Exactly five years ago today I was sitting in a café on the last day of my Kickstarter campaign staring at my computer with tears streaming down my face. I woke up that morning and the campaign had raised just under $23,000. It needed to raise the goal of $25,000 or the funds wouldn’t be granted – it was all or nothing. Just 30 days before I had launched SHREDLY – a start-up brand of women’s specific mountain bike apparel. It was the middle of winter in Colorado – not exactly the time of year everyone was spending much time on their mountain bikes. The website, Facebook, Twitter and Kickstarter all went live on the same day. There was no history, no fan base, no customer base. For the most part I had been somewhat secretive about everything until it was ready to go live. And after it launched I worked tirelessly with the amazing help of family, friends, and colleagues to introduce the brand to the world, host a fashion show, trunk shows, and fit parties, all promoting pre-orders through Kickstarter. Now it had all come down to this day and there were still a couple thousand dollars needed to reach the funding goal, solely by pre-selling shorts and jerseys at retail value. This seemed like a pretty far reach and I was already trying to figure out what Plan B for this much needed funding would be.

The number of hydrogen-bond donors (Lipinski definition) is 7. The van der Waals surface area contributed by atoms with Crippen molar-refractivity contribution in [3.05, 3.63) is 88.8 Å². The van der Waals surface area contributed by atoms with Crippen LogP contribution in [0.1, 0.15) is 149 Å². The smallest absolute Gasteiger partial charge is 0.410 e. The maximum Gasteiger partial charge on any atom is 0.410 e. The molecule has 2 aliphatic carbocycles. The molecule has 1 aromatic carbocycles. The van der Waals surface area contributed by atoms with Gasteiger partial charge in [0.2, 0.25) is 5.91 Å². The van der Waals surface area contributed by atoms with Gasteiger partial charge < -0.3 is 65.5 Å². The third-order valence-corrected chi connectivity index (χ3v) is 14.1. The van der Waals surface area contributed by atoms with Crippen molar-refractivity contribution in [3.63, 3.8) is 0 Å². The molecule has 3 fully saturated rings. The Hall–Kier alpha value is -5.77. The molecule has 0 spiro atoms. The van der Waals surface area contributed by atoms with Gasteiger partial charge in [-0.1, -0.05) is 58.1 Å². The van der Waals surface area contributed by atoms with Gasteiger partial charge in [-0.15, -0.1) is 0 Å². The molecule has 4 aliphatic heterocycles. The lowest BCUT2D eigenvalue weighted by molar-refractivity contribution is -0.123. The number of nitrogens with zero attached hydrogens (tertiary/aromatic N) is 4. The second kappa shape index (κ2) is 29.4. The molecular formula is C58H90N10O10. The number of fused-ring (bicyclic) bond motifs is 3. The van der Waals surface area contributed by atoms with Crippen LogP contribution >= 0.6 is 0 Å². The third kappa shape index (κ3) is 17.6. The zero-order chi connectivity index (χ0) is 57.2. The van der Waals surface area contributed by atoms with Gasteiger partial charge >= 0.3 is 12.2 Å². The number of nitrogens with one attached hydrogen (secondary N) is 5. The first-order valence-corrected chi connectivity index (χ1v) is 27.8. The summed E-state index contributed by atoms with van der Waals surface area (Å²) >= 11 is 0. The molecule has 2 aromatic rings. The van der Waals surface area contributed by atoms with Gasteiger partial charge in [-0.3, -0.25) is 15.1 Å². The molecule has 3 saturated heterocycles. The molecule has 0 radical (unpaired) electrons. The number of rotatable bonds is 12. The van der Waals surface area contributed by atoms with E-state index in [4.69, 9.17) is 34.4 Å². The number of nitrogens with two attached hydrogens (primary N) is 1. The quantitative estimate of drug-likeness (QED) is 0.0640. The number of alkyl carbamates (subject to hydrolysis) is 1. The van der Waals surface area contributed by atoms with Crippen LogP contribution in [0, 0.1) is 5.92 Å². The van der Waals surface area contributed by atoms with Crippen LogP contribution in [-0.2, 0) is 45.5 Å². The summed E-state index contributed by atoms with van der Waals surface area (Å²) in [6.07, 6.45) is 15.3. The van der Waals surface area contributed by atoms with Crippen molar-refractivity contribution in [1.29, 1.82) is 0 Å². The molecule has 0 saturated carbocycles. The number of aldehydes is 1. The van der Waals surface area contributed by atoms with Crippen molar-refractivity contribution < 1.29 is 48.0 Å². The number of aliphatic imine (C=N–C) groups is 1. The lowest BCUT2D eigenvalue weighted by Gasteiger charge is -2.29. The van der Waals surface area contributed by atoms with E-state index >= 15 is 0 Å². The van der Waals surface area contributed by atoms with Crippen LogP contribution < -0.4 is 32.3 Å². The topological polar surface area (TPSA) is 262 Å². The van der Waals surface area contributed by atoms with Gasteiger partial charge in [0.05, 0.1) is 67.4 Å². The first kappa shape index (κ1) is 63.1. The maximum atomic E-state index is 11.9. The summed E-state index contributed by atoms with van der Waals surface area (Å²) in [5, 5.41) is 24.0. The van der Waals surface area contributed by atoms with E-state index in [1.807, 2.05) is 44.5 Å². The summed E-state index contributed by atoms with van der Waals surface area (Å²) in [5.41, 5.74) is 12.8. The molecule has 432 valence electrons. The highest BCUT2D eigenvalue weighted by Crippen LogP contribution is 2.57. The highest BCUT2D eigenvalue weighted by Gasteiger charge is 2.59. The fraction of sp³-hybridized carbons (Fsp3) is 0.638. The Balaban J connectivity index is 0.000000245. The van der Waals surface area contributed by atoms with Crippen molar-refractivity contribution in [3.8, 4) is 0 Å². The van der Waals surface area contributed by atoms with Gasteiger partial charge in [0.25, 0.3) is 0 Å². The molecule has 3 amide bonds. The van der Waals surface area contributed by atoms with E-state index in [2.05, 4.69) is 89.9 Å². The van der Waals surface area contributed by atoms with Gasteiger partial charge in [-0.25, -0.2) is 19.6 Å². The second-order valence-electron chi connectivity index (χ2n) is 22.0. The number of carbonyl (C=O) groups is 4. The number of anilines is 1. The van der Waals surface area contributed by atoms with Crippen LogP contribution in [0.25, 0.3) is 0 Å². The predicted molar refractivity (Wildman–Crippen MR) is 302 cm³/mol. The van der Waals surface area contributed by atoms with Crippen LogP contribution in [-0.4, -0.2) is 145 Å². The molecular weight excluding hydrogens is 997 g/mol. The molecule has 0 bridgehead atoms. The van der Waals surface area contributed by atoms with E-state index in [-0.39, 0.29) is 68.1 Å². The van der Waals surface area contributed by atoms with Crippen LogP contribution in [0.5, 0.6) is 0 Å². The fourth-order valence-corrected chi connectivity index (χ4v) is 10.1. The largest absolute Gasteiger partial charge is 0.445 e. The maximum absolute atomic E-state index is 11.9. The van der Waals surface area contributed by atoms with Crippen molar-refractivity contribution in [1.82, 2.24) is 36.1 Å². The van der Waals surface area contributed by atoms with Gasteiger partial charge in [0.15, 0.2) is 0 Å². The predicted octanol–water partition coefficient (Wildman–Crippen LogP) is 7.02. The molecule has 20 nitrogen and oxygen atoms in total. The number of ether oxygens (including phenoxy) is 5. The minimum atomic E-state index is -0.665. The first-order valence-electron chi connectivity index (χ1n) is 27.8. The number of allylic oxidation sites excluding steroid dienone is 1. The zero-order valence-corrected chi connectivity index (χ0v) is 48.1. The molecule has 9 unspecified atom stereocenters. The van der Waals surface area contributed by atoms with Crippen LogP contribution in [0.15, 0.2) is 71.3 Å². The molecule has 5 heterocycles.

I was on the road, showing the line to bike shops around Colorado, hence why I found myself in a cafe. All of the sudden, with my breakfast sandwich half down, the pre-orders started flowing in. They were coming from high school classmates, friends of friends of friends and family from around the world, the ‘cool’ local retail shop, and some without a connection that I could trace. I watched the funding meter rise until it not only reached $25,000 but surpassed it by almost $1000. 128 awesome people backed the project and more funds were raised in the last few days than any other period in the 30 days. It really felt like everyone was rooting for the project and did their part with one last push to make it succeed. I was so overwhelmed with gratitude and appreciation I didn’t even care that I was by myself in public, crying all over my sandwich. In fact, I felt like hugging everyone in the café and letting them know what had just happened.
Using Kickstarter to help get my business off the ground was an unexpectedly emotional, moving experience. I felt a sense of community like never before and established the best customer base anyone could ask for! I think those that backed the project feel a sense of ownership of the brand and rightfully so. They say it takes a village to raise a kid – I think the same thing about starting a business. So to you, village, I am forever grateful. Thank you.
The very first shipment!